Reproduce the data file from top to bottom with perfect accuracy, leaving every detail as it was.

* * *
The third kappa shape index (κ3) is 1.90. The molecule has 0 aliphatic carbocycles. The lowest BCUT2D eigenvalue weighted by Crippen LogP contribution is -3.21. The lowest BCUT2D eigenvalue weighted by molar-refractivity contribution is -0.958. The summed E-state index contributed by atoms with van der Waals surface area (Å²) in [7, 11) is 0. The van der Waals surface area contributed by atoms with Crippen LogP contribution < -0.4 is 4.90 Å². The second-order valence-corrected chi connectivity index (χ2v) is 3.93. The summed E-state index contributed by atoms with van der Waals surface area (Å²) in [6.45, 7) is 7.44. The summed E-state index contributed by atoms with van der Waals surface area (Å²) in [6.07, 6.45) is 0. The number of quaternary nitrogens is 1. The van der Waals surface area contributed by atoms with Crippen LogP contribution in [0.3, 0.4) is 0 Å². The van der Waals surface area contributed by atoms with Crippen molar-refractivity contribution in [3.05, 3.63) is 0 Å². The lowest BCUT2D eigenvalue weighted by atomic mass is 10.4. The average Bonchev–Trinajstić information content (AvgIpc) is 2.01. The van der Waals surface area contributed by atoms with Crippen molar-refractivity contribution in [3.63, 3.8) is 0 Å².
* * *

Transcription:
The third kappa shape index (κ3) is 1.90. The molecule has 0 aliphatic carbocycles. The lowest BCUT2D eigenvalue weighted by Crippen LogP contribution is -3.21. The lowest BCUT2D eigenvalue weighted by molar-refractivity contribution is -0.958. The summed E-state index contributed by atoms with van der Waals surface area (Å²) in [7, 11) is 0. The van der Waals surface area contributed by atoms with Crippen LogP contribution < -0.4 is 4.90 Å². The second-order valence-corrected chi connectivity index (χ2v) is 3.93. The summed E-state index contributed by atoms with van der Waals surface area (Å²) in [6.45, 7) is 7.44. The summed E-state index contributed by atoms with van der Waals surface area (Å²) in [6.07, 6.45) is 0. The number of quaternary nitrogens is 1. The van der Waals surface area contributed by atoms with Crippen LogP contribution in [0.3, 0.4) is 0 Å². The van der Waals surface area contributed by atoms with Crippen molar-refractivity contribution in [3.05, 3.63) is 0 Å². The lowest BCUT2D eigenvalue weighted by atomic mass is 10.4. The average Bonchev–Trinajstić information content (AvgIpc) is 2.01. The van der Waals surface area contributed by atoms with Crippen molar-refractivity contribution in [3.63, 3.8) is 0 Å².